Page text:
Fresh Framing Advice for Obama Campaign
Framing wizards George Lakoff and Elisabeth Wehling, authors of The Little Blue Book: The Essential Guide to Thinking and Talking Democratic, have some instructive messaging pointers for the Obama campaign from their book up at HuffPo. Some excerpts:
Obama's strategy is to pin the Bush economic disaster on Romney, with good reason, since Romney has essentially the same policies as Bush. Since Obama has not consistently pinned the blame on Bush over the past four years, he comes off as defensive.
...Pinning the disaster on Bush is possible, but it will take a lot of repetition, not just by the president, but by Democrats in general. Not just a repetition of economic facts, but of the moral differences that led to both the Bush disaster and the Obama attempt to recoup.
Perhaps the most important omission from the Obama speech was any overt mention of The Public -- everything that our citizenry as a whole provides to all, e.g., roads, bridges, infrastructure, education, protection, a health system, and systems for communication, energy development and supply, and so on. The Private -- private life and private enterprise -- depends on The Public. There is no economic freedom without all of this. So-called "free enterprise" is not free. A free market economy depends on a strong Public. This is a deep truth, easy to recognize. It undercuts Romney's central pitch, that is it private enterprise alone that has made our country great, and that as much as possible of The Public should be eliminated.
Noting Romney's near-demonization of government, the authors explain:
Although Obama intends to argue against this understanding, he unintentionally feeds it. He does so in three ways: First, by accepting and reinforcing many of Romney's central frames (often by negating them); second, by moving to the right in his own argumentation; and third, by not spelling out his own moral principles explicitly right from the start.
First, here are three examples of Obama repeating Romney's frames (in bold):
"Governor Romney and his allies in Congress believe deeply in the theory that the best way to grow the economy is from the top down."
"They maintain that if we eliminate most regulations, if we cut taxes by trillions of dollars, if we strip down government to national security and a few other basic functions, the power of businesses to create jobs and prosperity will be unleashed and that will automatically benefit us all."
Republicans "believe that if you simply take away regulations and cut taxes by trillions of dollars, the market will solve all of our problems on its own."
Though Obama's statements are supposed to be taken sarcastically, they actually are positive, straightforward, easy to understand versions of Romney's positions and beliefs.
The authors fault Obama for using conservative-favoring terms like "spending" and "cutting taxes" in defending his positions, noting:
Language is important here, as well as policy. "Spending" is a conservative term; it suggests a needless draining of financial resources, a waste of money. But most of that money was "invested" in our people or used to maintain our infrastructure -- not just "spent". Though a tax reduction for working families may very well have been a good idea, the term "cutting taxes" is a conservative term, suggesting that taxes in general are bad and should be "cut."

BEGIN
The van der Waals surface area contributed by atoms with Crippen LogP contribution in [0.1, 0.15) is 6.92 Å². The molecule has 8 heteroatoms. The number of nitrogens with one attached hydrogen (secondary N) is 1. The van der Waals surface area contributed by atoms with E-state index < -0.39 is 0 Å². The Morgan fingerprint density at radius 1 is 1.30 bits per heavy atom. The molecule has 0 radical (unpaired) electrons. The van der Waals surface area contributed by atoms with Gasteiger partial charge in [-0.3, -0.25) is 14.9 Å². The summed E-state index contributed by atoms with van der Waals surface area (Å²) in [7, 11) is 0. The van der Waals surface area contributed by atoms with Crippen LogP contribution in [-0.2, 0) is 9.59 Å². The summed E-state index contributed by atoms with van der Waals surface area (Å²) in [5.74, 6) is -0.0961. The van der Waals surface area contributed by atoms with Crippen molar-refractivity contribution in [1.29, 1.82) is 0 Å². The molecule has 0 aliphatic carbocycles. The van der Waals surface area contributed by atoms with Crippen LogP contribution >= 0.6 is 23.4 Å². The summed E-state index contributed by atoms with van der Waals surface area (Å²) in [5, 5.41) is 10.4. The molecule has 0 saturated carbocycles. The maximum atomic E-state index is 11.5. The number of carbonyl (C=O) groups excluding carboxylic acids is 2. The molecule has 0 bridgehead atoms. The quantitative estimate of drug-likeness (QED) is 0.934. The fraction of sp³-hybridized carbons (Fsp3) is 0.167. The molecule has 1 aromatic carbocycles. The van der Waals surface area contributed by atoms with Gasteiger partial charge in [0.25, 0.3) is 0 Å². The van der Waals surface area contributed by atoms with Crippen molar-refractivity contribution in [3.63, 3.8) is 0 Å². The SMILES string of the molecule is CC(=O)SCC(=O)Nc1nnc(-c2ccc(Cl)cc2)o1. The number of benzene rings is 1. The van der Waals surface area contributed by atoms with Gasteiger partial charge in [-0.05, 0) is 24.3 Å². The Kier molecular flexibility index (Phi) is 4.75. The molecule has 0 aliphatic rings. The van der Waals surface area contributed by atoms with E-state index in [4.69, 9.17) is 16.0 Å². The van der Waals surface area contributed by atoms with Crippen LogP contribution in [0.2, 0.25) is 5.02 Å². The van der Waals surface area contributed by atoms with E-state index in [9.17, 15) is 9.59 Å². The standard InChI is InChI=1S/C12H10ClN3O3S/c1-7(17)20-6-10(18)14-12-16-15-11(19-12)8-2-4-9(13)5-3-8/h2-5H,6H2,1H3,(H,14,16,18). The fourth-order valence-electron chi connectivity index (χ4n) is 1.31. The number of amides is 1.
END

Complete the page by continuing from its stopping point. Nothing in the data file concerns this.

Ditto for the President's listing his reforms:
...The president gives a long list of perfectly reasonable policies: ending oil subsidies, investing in education, hiring more teachers and pay them better, not deporting young immigrants, investing in clean energy, encouraging energy innovation, supporting R&D tax credits, rebuilding crumbling infrastructure, reforming the tax code, eliminating tax breaks for businesses that ship jobs overseas, strengthening Medicare and Medicaid, and so on.
No such list is going to be remembered by most of those who heard it. Moreover, what is said first matters; it sets the moral frame. In his speech, Obama first repeats the Romney frames, opposes them to numbers and policy lists, and only at the end talks about his own moral vision.
There is an alternative, say the authors:
Frame everything from his own moral perspective, including Romney's positions and assumptions. Avoid the Romney language. Start with his own moral position, which he stated beautifully in his 2008 campaign but has since dropped: That democracy is based on empathy (citizens caring about fellow citizens), responsibility both for oneself and others, and an ethic of excellence (doing one's best not just for oneself, but for one's family, community, and country).
...Repeat the truth that The Private depends on The Public. It is The Public that provides economic freedom. Give a vision of responsible, progressive business. Talk freedom -- as well as fairness. Point out that the hoarding of wealth by the 1 percent kills opportunity, as Joseph Stieglitz has discussed at length. Speak of an "Economy for All -- not just rich bankers, managers, and job killers like private equity firms." Yes, Romney and those like him are job killers. Say it. Point out that during the economic recovery of 2010, 93 percent of the additional income went to the richest 1 percent of taxpayers. Stop using "top" to mean rich. "Top" suggests high morality, merit, and ability. "Bottom" signifies the opposite.
As Lakoff and Wehling conclude, "We are now in a situation where conservatives have framed almost every issue. The least Democrats can do is to refuse to repeat their language and so help them."